Ashabai Doke: Ashabai Doke is a waste manager and green entrepreneur from Aurangabad, India. She is affiliated to Civic Response Team (CRT^) – an organization based in the same city.   As a member of CRT^, Asha manages two recyclable waste shops, and handles over 8 tonnes of material per month. Her efforts contribute to better earnings of over 30 sanitation workers, and more stable livelihoods for three other waste-picker women who are now freed of their bonded labour contracts. She is also the member of Kagad Kach Patra Kashtkari Sanghthana (KKPKS), a trade union, and spokesperson for other persons like her, who made a living from collecting waste materials from dumps.

And so, as she travels far and wide, within the country spreading hope to others who dream of earning an honest living; and abroad,  at the United Nations Framework Convention on Climate Change -UNFCCC CoP 21 in Paris, to authorities, colleagues, well-wishers and fellow human beings from far and wide on the struggle of one woman to overcome poverty, and to work together for sustainable & equitable Solid Waste Management solutions and a better, cleaner, more just world for all. CRT^ and KKPKS are both coalition member of Alliance of Indian Wastepickers.


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A Whole INDsea of Issues OR Incrementally Nonsensical Difficult and Confusing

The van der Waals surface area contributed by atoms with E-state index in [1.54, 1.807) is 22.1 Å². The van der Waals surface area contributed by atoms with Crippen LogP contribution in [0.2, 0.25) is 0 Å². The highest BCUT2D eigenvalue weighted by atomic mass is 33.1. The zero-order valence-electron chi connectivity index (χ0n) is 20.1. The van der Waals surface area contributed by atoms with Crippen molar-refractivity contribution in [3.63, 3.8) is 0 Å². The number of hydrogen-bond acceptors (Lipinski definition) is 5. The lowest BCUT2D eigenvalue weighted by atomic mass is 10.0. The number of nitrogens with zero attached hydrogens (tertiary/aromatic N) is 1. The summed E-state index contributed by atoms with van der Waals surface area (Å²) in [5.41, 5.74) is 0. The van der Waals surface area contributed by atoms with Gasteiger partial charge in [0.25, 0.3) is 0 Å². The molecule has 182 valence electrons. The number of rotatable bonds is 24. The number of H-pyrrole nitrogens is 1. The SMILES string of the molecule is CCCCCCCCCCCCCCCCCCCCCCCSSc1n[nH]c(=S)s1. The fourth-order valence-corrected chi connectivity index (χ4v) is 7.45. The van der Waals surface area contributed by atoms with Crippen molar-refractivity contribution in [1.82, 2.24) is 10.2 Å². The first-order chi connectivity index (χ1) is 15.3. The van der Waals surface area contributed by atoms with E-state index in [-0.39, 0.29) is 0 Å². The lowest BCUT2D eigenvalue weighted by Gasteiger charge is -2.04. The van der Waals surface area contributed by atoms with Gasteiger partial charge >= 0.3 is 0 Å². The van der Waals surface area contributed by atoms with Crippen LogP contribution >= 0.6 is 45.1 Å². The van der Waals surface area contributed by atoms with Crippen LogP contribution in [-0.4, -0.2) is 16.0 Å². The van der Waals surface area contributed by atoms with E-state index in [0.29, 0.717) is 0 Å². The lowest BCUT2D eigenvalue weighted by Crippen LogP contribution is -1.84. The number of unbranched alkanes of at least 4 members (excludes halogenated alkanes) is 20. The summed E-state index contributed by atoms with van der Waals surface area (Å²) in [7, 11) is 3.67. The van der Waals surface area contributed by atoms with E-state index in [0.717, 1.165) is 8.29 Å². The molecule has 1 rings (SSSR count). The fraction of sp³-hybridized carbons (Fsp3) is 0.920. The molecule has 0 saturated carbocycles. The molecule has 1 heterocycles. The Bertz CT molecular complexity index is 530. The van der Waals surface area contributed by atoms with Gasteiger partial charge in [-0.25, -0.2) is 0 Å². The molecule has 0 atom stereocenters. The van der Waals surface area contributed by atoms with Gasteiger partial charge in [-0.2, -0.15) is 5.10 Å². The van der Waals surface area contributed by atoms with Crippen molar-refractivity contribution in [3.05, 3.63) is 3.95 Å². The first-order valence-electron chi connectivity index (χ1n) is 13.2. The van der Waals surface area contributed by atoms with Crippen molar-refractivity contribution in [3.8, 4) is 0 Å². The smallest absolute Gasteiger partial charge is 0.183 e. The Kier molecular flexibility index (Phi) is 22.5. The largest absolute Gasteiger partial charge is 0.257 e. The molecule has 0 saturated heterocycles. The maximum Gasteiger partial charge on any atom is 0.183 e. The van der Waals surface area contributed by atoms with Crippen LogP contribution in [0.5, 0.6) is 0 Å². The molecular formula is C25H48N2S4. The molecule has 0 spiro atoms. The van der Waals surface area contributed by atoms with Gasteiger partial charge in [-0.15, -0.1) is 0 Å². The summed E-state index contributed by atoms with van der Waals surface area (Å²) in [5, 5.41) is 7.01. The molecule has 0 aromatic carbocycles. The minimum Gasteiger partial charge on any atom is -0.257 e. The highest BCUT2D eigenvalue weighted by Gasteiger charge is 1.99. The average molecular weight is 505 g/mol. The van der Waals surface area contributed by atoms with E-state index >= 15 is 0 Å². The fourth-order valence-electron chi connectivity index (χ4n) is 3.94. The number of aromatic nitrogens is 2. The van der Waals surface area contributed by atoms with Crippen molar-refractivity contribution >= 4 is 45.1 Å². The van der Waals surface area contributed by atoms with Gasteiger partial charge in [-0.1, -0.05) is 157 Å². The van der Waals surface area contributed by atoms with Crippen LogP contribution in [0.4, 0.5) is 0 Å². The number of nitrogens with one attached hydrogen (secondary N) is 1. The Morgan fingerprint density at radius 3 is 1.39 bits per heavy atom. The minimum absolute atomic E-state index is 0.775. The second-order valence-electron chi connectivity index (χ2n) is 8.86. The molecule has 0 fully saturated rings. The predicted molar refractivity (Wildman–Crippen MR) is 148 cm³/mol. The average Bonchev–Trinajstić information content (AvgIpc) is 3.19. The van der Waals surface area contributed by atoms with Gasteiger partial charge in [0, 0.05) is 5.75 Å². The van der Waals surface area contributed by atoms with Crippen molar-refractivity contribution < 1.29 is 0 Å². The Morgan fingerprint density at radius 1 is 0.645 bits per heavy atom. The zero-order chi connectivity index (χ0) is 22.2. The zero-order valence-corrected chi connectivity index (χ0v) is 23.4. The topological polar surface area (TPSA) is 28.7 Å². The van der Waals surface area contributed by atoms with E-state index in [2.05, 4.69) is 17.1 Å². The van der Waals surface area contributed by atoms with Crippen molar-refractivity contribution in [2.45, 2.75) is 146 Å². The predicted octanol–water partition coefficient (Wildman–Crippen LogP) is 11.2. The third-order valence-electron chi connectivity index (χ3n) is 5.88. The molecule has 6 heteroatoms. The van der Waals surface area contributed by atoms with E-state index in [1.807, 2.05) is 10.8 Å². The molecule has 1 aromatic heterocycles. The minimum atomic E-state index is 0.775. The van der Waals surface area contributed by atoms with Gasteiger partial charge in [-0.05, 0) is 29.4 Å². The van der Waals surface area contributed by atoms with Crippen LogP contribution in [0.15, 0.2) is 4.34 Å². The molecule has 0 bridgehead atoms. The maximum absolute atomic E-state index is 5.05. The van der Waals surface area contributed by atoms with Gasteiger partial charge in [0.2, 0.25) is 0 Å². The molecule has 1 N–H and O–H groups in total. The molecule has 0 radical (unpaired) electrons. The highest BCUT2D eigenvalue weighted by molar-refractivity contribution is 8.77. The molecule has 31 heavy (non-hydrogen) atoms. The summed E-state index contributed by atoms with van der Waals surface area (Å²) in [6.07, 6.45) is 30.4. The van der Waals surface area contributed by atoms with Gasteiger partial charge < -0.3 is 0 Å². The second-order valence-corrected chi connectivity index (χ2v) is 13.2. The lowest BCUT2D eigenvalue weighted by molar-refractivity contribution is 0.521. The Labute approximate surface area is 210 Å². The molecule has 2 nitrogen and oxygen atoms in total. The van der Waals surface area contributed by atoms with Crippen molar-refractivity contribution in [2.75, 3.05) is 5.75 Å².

Pandora Batra 

Seeing as large international organisations telling individual countries what to do and how to do it hasn’t really worked so far, in the lead up to the COP 21 countries have been asked to provide their own ‘Intended Nationally Determined Contributions.’ (INDCs). These take the form of a report from each of the UNFCCC parties (countries) outlining what they are going to do to reduce CO2 emissions and help their populations adapt to the impacts of climate change.

You may have seen mention of India’s INDCs in the news recently as they were released on Mahatma Gandhi’s birthday (2nd October, 2015) and have created quite a stir in the Indian and global climate change community.

The main Indian INDCs in the report were:

To reduce the emissions intensity of its Gross Domestic Product (GDP) by 33% to 35% by 2030 from 2005 level.

Translation: rather than making absolute reductions in emissions they are pledging to reduce the amount of GHG emissions released per unit of GDP.  They are saying they will continue to develop but reduce the amount of emissions that this development causes.

To achieve 40% cumulative electric power installed capacity from non-fossil fuel based energy resources by 2030.

Translation: “installed capacity” means that lots of solar parks/ wind turbines/ hydro and nuclear power plants will be built but that the actual electricity generated from these non-fossil fuel technologies will be lower due to transmission and and generation losses.

To better adapt by enhancing investments in vulnerable sectors.

To create an additional carbon sink of 2.5 to 3 billion tonnes of co2 equivalent through additional forest and tree cover by 2030.

Translation: Plant many trees..but what kind of trees? And newly planted mono-culture trees do not a forest make!